In a public hearing on a proposed ban on nudity in 1999, Mazomanie resident Selma Bennett complained she’s had to avoid the beach for 12 years, according to the Milwaukee Journal Sentinel.
“It’s always been called ‘Bare Bottom Beach,’ but then skinny dippers would put their clothes on when they saw people coming,” said Bennett. “We quit going after nudists would jog along with me and my family as we walked along the beach.”
Mazo’s popularity as a nude beach has swelled with more than a thousand beachgoers and 400 cars streaming in on
warm weekend days. The increased traffic raised environmental concerns and prompted DNR to take steps aimed toward limiting “people pressure” on the natural resources in 1994.
But the greater concern remained “the changing nature of the beach users,” according to a DNR internal memo that sounded the alarm that “the tolerance of public nudity and sexual activity has created and encouraged a perverse atmosphere.” A letter seeking direction from the Grant County district attorney expressed concern over an “increase in open consensual sexual activity” and cited an incident where a DNR employee was approached by an elderly male who “came out of the woods and grabbed the employee’s crotch and asked if he was looking for some action.”
As WorldNetDaily reported, the beach in recent years has become a popular place for “cruising,” which DNR spokesman Greg Matthews described as the search for anonymous sex by homosexuals. Records show DNR wardens also warned of “strong indications of increasing drug use and drug dealing in the Mazomanie beach area.”
While Matthews admitted the department will not ban nudity at the beach, increased law-enforcement presence has led to more arrests and citations for lewd and lascivious behavior, such as “cruising.” From May to October in 1999, Department of Natural Resources patrol officers recorded 122 arrests, citations or referrals to the Dane County District Attorney’s Office. This compares with 69 citations issued during the summer of 1998.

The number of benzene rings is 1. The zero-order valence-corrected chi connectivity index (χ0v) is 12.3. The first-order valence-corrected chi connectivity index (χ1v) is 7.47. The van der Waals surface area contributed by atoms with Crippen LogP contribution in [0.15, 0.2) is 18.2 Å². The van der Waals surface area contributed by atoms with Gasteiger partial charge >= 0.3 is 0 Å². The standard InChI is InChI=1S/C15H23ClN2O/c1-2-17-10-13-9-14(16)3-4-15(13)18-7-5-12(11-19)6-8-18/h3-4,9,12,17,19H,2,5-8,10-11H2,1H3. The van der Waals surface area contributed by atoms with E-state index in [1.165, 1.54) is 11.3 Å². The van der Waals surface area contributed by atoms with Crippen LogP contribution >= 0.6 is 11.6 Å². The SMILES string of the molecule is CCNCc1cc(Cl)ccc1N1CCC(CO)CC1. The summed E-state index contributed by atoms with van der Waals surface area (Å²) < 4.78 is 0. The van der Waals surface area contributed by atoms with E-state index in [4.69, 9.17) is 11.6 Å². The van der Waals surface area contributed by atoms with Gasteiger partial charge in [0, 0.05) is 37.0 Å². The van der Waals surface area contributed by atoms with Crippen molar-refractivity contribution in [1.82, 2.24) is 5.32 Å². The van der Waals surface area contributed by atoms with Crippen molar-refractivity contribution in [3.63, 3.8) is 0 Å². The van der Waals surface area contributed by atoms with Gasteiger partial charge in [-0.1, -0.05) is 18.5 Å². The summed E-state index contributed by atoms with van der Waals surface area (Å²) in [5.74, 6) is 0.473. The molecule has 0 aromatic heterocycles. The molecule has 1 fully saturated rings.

“What disturbs us is the 32 contacts that rangers made … for lewd and lascivious conduct, of which 23 cases were referred to the Dane County District Attorney for prosecution,” Ruthe Badger, Regional Director of the Department of Natural Resources South Central Region told WND looking back on the summer of 2000. “This is unacceptable, and as
these cases wind their way through the court system, we’re hoping that the word will get out and people thinking about
visiting Riverway properties to engage in this illegal behavior will think twice about it and modify their behavior or stay away,” added Badger.
“Last year, the problem was virtually non-existent,” Lutz told WND. “The only citation we issued for disorderly conduct
was for a protester.” When asked what explains the drop from 122 arrests or citations the summer prior, Lutz pointed to increased patrolling and “because we moved the entrance to the beach about a mile back to cut down on cruising.”
While DNR wardens may have stopped issuing citations or making arrests, the problem of lewd and lascivious behavior has not gone away, according to nearby residents.
“What I see from this end is not good. I’m ashamed of it,” Ruth Bender told WND. Bender lives and operates a canoe rental business from her property across the river. She explains that while the prohibition on overnight camping eliminated the late-night parties, she still frequently observes beachgoers having open sex.